# Random Clock Hands

### Discussion

As hard as it may be to believe, the events of the two hands hitting red is independent even when they are rigidly attached at a certain angle. Imagine throwing the first hand randomly, attaching the second hand at a certain angle, but only drawing the latter. Would you think that the second hand (which actually appears alone) is less random or has a different probability of hitting red than the lone first hand?

To add a little more rigor to the above argument, let $\textbf{R}$ be the set of red points on the unit circle. (Selecting a hand is equivalent to picking a point on the unit circle.) We may also think of it as a set $\textbf{R}_{o}$ in the interval $[0, 2\pi).$ Let $\alpha$ be the angle between the two hands. Selecting the second hand is equivalent to selecting a point in $[0, 2\pi)$ and then shifting it by $\alpha,$ i.e. selecting a random point in $[0, 2\pi) + \alpha,$ or which is the same $[\alpha, 2\pi + \alpha).$ The set $\textbf{R}_{o}$ undergoes a shift into $\textbf{R}_{o} + \alpha,$ which has the same relative size as the set $\textbf{R}_{o}.$ Furthermore, the original set $\textbf{R}$ is clearly left unchanged by the shift. What does change is the point at which the circle is cut before being unfolded into a segment.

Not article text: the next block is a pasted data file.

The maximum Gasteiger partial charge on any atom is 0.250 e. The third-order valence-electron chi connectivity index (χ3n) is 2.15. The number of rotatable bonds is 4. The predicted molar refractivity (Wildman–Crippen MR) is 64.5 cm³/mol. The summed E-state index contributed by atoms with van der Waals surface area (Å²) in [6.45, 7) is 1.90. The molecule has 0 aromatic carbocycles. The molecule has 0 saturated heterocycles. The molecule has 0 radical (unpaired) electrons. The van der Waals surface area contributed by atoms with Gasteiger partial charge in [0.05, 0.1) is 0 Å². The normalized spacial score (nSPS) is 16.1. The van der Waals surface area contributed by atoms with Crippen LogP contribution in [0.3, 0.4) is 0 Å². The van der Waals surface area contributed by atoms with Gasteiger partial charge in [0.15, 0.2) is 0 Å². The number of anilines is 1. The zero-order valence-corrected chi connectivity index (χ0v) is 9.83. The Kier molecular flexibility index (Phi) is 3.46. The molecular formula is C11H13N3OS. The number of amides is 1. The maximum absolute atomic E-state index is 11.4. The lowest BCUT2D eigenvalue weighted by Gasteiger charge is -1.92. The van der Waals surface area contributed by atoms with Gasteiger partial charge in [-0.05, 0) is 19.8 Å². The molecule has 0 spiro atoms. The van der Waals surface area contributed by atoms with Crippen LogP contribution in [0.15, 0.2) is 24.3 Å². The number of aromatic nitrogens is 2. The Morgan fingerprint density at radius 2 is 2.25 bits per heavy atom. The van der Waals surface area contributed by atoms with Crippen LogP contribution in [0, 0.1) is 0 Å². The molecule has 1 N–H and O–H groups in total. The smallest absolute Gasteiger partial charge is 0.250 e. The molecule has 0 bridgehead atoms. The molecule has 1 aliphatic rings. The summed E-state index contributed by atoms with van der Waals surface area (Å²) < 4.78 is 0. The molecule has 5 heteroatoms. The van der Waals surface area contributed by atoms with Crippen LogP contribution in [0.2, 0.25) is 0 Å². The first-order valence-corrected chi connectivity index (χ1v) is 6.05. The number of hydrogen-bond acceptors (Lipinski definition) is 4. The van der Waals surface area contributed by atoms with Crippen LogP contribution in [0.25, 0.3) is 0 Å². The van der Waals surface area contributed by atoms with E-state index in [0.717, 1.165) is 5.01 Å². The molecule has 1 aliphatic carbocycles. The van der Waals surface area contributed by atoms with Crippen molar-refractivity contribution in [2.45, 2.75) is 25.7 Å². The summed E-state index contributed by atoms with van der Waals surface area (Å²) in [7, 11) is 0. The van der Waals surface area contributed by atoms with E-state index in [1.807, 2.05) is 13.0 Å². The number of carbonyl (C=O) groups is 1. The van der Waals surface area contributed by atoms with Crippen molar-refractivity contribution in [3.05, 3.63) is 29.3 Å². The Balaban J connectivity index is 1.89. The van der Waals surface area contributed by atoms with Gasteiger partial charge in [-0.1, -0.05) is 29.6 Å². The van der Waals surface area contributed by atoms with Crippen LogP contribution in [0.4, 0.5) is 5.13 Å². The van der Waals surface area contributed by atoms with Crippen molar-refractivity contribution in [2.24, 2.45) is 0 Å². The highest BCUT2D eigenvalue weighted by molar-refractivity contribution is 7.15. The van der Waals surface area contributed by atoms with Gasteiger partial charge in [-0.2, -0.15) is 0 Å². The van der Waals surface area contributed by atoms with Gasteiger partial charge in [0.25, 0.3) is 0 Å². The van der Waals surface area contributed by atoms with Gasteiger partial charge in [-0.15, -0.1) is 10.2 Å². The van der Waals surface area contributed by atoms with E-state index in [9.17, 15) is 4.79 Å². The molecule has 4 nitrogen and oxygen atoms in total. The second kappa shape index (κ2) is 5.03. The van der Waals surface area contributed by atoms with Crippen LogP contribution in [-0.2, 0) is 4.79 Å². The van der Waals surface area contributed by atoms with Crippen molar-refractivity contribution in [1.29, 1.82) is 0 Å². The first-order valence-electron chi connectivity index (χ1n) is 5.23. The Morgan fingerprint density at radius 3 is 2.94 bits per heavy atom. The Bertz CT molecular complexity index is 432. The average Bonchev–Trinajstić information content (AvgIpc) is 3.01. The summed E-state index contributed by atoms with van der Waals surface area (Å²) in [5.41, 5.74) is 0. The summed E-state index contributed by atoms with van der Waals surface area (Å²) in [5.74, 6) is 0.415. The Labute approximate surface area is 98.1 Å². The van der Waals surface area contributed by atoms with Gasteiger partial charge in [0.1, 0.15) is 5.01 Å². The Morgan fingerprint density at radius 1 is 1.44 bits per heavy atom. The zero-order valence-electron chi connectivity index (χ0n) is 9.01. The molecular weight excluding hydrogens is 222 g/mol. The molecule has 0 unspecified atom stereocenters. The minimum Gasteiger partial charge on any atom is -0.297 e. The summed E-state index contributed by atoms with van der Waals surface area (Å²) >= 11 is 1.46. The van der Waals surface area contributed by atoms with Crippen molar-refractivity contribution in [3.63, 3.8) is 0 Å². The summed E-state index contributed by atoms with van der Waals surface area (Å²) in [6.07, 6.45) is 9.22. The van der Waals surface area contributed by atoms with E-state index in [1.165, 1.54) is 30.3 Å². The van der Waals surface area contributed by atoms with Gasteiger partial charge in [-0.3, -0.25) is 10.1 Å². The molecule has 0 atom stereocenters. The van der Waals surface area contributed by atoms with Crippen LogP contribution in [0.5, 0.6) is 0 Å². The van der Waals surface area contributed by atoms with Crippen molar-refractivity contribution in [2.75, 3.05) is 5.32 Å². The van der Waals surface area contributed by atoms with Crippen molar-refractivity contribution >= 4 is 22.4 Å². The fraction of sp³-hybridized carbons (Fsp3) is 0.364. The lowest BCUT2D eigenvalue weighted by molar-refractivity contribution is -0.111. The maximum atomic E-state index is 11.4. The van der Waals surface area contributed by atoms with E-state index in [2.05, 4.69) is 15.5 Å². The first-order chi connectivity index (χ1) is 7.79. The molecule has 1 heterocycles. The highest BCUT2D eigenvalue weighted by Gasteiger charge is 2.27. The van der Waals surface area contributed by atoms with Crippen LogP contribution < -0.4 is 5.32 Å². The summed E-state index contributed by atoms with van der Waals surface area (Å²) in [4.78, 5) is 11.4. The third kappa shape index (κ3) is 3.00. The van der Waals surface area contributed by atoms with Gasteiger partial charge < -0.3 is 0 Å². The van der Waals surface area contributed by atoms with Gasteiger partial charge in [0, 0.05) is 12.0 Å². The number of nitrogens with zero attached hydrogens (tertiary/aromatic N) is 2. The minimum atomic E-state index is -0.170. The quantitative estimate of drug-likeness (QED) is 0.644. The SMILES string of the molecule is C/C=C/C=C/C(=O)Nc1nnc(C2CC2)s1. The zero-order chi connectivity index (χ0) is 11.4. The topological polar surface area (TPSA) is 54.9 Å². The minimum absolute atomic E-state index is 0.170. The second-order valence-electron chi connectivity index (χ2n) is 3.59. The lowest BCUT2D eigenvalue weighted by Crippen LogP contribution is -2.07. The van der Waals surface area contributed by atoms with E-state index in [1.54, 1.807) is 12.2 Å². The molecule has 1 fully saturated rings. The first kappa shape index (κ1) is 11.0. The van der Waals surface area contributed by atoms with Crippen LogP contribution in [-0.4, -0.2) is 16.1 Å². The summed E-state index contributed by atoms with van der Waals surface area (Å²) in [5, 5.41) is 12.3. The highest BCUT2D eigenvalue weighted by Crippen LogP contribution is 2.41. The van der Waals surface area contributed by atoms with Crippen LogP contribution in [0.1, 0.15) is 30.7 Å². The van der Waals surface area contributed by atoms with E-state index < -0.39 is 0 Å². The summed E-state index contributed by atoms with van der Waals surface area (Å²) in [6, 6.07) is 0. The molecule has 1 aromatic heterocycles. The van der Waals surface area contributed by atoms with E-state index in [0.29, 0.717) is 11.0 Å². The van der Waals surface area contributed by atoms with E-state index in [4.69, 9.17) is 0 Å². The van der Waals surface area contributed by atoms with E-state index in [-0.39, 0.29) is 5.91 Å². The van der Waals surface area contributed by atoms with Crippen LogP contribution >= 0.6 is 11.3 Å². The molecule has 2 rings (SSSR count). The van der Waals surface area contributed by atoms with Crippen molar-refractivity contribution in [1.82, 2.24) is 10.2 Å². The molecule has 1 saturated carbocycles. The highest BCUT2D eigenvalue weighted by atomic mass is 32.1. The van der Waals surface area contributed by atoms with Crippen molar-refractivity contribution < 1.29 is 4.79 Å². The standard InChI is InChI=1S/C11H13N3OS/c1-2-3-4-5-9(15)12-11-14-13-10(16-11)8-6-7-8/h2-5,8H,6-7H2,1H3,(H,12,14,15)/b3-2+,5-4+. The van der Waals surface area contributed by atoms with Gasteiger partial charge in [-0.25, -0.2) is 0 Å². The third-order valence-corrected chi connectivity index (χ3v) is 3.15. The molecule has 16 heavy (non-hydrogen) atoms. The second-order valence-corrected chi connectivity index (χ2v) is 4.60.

Thus the answer two all three questions is $1.$